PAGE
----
[99 NJ Page 135]

convicted of manslaughter who was suffering from sickle-cell anemia. Here, the key considerations were the seriousness of the crime and, unlike Tumminello, but like Sanducci, the fact that the trial court knew of the defendant's medical condition at the time of sentencing. In fact, the trial court specifically sentenced defendant to the Youth Complex because of his condition.


Court Rule 3:21-10(b)(2) offers extraordinary relief to a prisoner. There is no greater benefit one can bestow on a prisoner than release from prison. Accordingly, the Rule must be applied prudently, sparingly, and cautiously.

A motion made pursuant to Rule 3:21-10(b)(2) is committed to the sound discretion of the court. Tumminello, supra, 70 N.J. at 193. It is an extension of the sentencing power of the court, involving the same complexity as the sentencing decision and the same delicate balancing of various factors.

The predicate for relief under the Rule is proof of the serious nature of the defendant's illness and the deleterious effect of incarceration on the prisoner's health. As proof of the devastating effect of prison life on a defendant's health, the court should consider the availability of medical services in prison, including rehabilitative therapy. However, this factor is important only insofar as it tends to establish that without such medical services the defendant's condition will seriously worsen or deteriorate in prison. It is the existence of this serious threat to defendant's physical condition, rather than the prison system's ability to provide beneficial and desirable medical services, including rehabilitative health care, that is determinative of a Rule 3:21-10(b)(2) motion. Therefore, in order to prevail, the prisoner must show that the medical services unavailable at the prison would be not only beneficial and, in the case of therapy, rehabilitative, but are essential to prevent further deterioration in his health. See Tumminello, supra,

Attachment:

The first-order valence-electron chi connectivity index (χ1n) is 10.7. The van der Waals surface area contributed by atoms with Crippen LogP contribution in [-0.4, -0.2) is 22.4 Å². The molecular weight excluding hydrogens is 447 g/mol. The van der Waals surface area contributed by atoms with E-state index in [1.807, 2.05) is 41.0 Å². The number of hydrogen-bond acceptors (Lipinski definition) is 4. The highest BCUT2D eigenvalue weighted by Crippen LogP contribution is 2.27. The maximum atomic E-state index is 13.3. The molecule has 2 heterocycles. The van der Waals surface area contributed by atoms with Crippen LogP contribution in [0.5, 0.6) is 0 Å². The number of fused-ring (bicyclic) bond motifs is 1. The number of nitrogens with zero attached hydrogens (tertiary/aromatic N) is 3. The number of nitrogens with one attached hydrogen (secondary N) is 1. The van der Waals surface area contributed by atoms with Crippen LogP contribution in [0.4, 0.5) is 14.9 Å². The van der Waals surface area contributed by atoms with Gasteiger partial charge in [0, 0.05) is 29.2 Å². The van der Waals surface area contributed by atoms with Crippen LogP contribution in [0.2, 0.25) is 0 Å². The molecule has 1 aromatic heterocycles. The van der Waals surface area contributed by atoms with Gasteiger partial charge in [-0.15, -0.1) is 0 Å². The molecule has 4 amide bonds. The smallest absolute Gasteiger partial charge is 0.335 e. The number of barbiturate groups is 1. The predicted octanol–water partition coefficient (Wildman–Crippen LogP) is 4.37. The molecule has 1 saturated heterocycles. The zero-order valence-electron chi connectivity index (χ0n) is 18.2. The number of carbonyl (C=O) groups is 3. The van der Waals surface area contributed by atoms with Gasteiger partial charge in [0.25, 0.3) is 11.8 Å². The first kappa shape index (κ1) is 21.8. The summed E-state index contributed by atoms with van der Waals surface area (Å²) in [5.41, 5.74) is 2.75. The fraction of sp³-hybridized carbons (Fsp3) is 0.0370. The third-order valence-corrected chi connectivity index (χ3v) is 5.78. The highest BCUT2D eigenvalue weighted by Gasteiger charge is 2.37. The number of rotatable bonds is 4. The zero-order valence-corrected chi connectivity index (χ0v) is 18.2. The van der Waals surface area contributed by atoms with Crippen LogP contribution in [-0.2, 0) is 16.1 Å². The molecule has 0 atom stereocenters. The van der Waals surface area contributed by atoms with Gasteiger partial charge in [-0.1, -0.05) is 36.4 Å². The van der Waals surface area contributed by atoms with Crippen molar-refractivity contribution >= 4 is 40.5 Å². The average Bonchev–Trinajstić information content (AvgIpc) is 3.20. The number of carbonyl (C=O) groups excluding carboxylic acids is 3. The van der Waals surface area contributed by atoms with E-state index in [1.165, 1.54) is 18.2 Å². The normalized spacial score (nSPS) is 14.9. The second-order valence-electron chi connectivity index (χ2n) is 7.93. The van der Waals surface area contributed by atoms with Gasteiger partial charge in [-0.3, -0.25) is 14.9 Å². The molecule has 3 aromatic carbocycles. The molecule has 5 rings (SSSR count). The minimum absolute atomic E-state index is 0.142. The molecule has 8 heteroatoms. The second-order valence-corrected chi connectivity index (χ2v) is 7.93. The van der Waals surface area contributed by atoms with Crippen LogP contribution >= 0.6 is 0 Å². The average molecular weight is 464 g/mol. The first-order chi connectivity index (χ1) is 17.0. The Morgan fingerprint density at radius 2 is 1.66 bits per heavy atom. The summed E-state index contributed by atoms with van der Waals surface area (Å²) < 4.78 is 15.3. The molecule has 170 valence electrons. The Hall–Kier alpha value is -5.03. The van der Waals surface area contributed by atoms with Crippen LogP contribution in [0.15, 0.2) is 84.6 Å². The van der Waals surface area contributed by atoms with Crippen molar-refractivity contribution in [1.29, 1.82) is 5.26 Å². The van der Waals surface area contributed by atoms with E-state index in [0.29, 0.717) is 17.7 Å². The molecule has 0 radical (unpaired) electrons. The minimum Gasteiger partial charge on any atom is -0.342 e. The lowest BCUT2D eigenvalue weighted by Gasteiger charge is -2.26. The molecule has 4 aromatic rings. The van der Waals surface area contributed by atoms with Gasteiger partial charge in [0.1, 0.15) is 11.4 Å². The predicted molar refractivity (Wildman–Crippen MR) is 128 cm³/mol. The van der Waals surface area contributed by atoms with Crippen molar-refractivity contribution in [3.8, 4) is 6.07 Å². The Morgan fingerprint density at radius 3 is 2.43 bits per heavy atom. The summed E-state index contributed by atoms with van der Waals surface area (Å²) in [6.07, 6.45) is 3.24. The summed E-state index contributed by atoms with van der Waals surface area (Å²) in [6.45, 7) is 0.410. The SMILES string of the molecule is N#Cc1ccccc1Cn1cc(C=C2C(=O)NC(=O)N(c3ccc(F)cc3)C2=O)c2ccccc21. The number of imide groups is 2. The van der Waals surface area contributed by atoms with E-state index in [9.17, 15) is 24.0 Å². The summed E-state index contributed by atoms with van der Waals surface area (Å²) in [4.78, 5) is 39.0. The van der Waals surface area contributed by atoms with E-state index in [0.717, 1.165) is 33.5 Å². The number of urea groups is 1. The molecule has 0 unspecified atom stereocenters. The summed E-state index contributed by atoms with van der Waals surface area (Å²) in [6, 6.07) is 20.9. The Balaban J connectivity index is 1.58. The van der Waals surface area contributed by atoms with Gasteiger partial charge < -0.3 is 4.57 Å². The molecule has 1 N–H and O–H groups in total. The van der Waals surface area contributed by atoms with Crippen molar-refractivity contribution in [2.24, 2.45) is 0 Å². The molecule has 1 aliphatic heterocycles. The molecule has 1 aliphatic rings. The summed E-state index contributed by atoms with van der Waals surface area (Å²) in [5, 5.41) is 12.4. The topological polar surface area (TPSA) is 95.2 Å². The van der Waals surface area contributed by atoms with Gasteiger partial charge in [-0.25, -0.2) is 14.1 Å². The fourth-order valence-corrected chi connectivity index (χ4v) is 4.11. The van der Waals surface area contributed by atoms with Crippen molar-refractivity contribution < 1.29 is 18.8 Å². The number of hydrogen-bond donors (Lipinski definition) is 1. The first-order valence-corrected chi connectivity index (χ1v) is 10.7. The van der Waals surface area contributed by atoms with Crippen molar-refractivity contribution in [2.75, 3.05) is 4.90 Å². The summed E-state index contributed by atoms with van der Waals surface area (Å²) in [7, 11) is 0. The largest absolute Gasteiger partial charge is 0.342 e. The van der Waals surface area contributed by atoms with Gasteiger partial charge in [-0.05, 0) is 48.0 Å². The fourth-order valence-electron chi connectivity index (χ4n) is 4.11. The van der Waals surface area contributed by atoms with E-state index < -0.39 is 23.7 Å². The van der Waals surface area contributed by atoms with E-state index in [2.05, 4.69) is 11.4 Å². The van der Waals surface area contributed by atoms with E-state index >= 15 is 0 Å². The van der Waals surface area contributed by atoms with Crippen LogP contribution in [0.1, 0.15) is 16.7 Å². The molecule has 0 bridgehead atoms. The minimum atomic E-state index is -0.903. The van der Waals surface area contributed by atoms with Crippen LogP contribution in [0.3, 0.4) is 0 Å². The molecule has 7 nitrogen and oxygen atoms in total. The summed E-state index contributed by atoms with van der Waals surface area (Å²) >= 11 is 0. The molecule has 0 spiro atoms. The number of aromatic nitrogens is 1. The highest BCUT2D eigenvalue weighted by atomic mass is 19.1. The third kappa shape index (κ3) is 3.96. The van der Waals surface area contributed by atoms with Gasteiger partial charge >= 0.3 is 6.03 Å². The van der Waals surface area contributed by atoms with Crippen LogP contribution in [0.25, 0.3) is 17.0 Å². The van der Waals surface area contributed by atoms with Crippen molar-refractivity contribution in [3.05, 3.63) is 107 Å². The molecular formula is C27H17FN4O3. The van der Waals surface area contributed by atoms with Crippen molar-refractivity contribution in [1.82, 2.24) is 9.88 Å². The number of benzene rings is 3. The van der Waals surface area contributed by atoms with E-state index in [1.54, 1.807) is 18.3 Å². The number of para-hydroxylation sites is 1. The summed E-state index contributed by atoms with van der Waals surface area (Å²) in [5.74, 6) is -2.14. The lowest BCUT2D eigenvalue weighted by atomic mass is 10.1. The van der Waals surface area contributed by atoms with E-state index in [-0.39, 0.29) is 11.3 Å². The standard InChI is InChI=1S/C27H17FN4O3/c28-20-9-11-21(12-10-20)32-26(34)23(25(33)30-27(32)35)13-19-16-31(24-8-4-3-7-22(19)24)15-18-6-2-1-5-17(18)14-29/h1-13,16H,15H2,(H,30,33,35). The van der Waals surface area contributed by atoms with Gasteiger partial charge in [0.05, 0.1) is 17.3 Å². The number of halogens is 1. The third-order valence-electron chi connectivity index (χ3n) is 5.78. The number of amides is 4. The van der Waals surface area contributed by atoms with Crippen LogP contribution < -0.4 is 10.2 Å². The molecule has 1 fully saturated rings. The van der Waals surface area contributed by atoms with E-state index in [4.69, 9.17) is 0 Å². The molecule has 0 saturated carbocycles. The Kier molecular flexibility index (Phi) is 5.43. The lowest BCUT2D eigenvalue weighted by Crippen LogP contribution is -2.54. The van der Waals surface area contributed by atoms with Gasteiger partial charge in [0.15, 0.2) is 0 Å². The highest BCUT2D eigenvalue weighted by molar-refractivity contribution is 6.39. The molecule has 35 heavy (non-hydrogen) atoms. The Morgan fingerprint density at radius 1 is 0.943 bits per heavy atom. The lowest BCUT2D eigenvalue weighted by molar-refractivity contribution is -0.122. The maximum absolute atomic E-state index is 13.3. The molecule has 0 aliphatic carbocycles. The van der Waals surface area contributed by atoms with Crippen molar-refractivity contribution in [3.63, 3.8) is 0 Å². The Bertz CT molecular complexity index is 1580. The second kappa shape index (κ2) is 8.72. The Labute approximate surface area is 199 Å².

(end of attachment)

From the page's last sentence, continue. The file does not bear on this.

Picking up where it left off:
[99 NJ Page 136]

70 N.J. at 193 (medical evidence clearly established that defendant's condition was rapidly deteriorating and his health would be placed in greater danger by incarceration).

Moreover, a prisoner also must show that changed circumstances in his health have occurred since the time of the original sentence. Support for that position is found in logic and federal law. Court Rule 3:21-10 was patterned after Federal Rule of Criminal Procedure 35.*fn2 State v. Tumminello, supra, 70 N.J. at 194. In ruling on motions for reduction of sentence pursuant to Federal Rule of Criminal Procedure 35, federal courts have held that "the Court does not grant ordinarily a motion for a reduced-sentence when the ground advanced therefor was considered when the sentence was fixed." United States v. Bundy, 587 F. Supp. 95, 97 (M.D.Tenn.1983) (citing United States v. Ellenbogen, 390 F.2d 537, 543 (2d Cir.1968)); see 8A J. Moore, Moore's Federal Practice para. 35.02[1] (2d ed. 1984). Moreover, if Rule 3:21-10(b)(2) were held to provide for review of a sentence in the face of no new circumstances, it would effectively vitiate the time requirements imposed by Rule 3:21-10(a).

Thus, an essential predicate to the review of a custodial sentence pursuant to Rule 3:21-10(b)(2) is that a change of circumstances must have occurred. The change of circumstances most likely to have occurred between the sentencing and the hearing is the severe deterioration of the prisoner's health. However, the change may also represent a court's

[99 NJ Page 137]

securing information about the defendant's health previously unknown to the sentencing court. See, e.g., Tumminello, supra, 70 N.J. at 193 (where the sentencing judge "had before him no medical evidence whatsoever.")

In addition to the requirement of a change of circumstances, among other factors we deem relevant to the determination of a Rule 3:21-10(b)(2) motion are the nature and severity of the crime, the severity of the sentence, the criminal record of the defendant, the risk to the public if the defendant is released, and the defendant's role in bringing about his current state of health.


As with sentencing, the scope of appellate review of a trial court's decision to grant or deny a Rule 3:21-10(b)(2) motion is whether the trial court abused its discretion. See State v. Roth, 95 N.J. 334, 364 (1984). We hold that the trial court properly balanced the relevant factors in this case and did not abuse its discretion in denying defendant's release from prison under Rule 3:21-10(b)(2).